By Martin Hill, Vice President Marketing for Epicor Software in EMEA
It shouldn’t. However, recent research by IDC Manufacturing Insights shows that 75% of the large manufacturers (5,000 employees or more) surveyed, indicated that their ERP is a vital platform for delivering a good customer experience, due to the levels of ERP integration and higher instances of single ERP systems being used. In contrast, for companies with 100–1,000 employees, over 90% of respondents indicated that their ERP has limited, little or no contribution towards the delivery of a good customer experience.
A customer centric culture should not be exclusive to the big boys. Every company, regardless of size, should be endeavouring to apply and optimise the right technology to help put customers at the very heart of their business.
At its simplest it should be about making quality products at a competitive price, having short production lead times and delivering on time, every time. But increasingly it’s more than just about features, price and delivery, it’s about collaboration and relationship with customers – how they order goods or interact with you to adjust orders or raise an issue. And then there is the internal aspect that can enhance this customer experience. Accessing and analysing data to provide insight and decision making capabilities relating to customer orders, for example, or understanding how many customer complaints have been logged around a particular product or service. To be successful, the data needs to be available anywhere and anytime but the real key is how you react to this information. Customer responsiveness is at its peak if you can respond to a situation and communicate with the customer quickly, regardless of whether you are at your desk or on the road.
These are just some of the aspects of a customer experience which can breed loyalty, repeat business and differentiation, without having to always win business based on price. Furthermore these processes and ways of working are all underpinned by the technology and functionality in the next generation of ERP systems that are available for mid-sized and smaller companies.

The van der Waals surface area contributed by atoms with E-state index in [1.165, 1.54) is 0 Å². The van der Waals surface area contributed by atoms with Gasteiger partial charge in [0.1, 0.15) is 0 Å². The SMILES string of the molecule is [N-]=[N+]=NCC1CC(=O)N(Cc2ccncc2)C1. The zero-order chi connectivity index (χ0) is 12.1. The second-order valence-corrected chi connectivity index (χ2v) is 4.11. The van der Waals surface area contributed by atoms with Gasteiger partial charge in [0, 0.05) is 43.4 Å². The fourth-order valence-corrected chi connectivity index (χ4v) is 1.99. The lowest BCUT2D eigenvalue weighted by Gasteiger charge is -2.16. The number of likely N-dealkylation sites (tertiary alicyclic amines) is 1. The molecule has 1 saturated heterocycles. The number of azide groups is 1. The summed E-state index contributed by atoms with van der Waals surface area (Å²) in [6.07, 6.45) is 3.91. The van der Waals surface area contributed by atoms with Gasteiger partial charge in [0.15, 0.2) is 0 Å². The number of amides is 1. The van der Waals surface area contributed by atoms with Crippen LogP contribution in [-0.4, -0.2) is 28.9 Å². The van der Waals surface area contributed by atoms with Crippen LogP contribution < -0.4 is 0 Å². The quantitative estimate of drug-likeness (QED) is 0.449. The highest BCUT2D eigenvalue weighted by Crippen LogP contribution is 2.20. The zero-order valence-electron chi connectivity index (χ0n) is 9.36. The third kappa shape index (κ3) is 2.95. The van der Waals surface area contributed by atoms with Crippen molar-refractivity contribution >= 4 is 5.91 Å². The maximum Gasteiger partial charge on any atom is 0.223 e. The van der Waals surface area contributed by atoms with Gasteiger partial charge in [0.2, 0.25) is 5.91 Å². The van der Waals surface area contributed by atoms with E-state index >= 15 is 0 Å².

Available in various deployment forms and with various financing options, engaging with and serving customers better is not something that just larger companies can afford.
The fact is that the smaller companies continue to have a higher instance of home-grown, multiple ERP systems, or even no ERP at all, which is almost certainly why they say that their ERP has limited, little or no contribution towards the delivery of a good customer experience. Their often outdated and inefficient infrastructure results in data being stored in too many different IT systems that are loosely connected, making it difficult to influence customer satisfaction even at the most basic level.
Old technologies can stop a company dead in its tracks, preventing it from taking customer experience to the next level. It hinders a company and drains them of the inspiration needed for the management team to identify, justify and implement solutions that truly differentiate a company from its competitors.
If this is something you can relate to, perhaps it’s time for you to consider if this situation is stopping you serving and retaining customers in the best way possible, and what impact this has on your bottom line.
It’s not just size that matters, age is also relevant. Mature companies in mature markets are forced to move from tactics such as price and delivery to other ways of differentiating themselves. Growth for them depends on a more mature approach to customer experience to win market share, they simply don’t have a choice.
But if your market isn’t mature, if you’re growing by competing purely on price and delivery, why should you bother with customer experience beyond this? Because your market and competitors will mature around you, perhaps faster than you anticipate and those that will win in the long run will be the ones offering the superior customer experience. Adopting the right technologies and applications now means you can compete on today’s terms today, and tomorrow’s terms tomorrow.
Smart companies build a platform for today with an eye on tomorrow. They avoid having to rip-and-replace systems by working with visionary partners who have an eye focussed on the future. Their partners don’t force them to build capabilities with no immediate ROI that they don’t need today, they help them to build on their systems and add capabilities at the time they need them, like when the market matures, prices have stabilised and the customer demands a better experience. And of course they do it quickly with the intention of keeping their customers ahead of their competitors. That’s inspiring business!
With an emphasis on total cost of ownership, ERP systems for mid-sized manufacturing companies are available based on the latest technologies with the most recent application developments. With ease-of-use, responsiveness and flexibility at their very core, such systems are designed for modern manufacturers and how they need to work to stay competitive. This means that as companies grow, their customers and their ERP system can remain at the heart of the business.
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Edited by: Creamer Media Reporter
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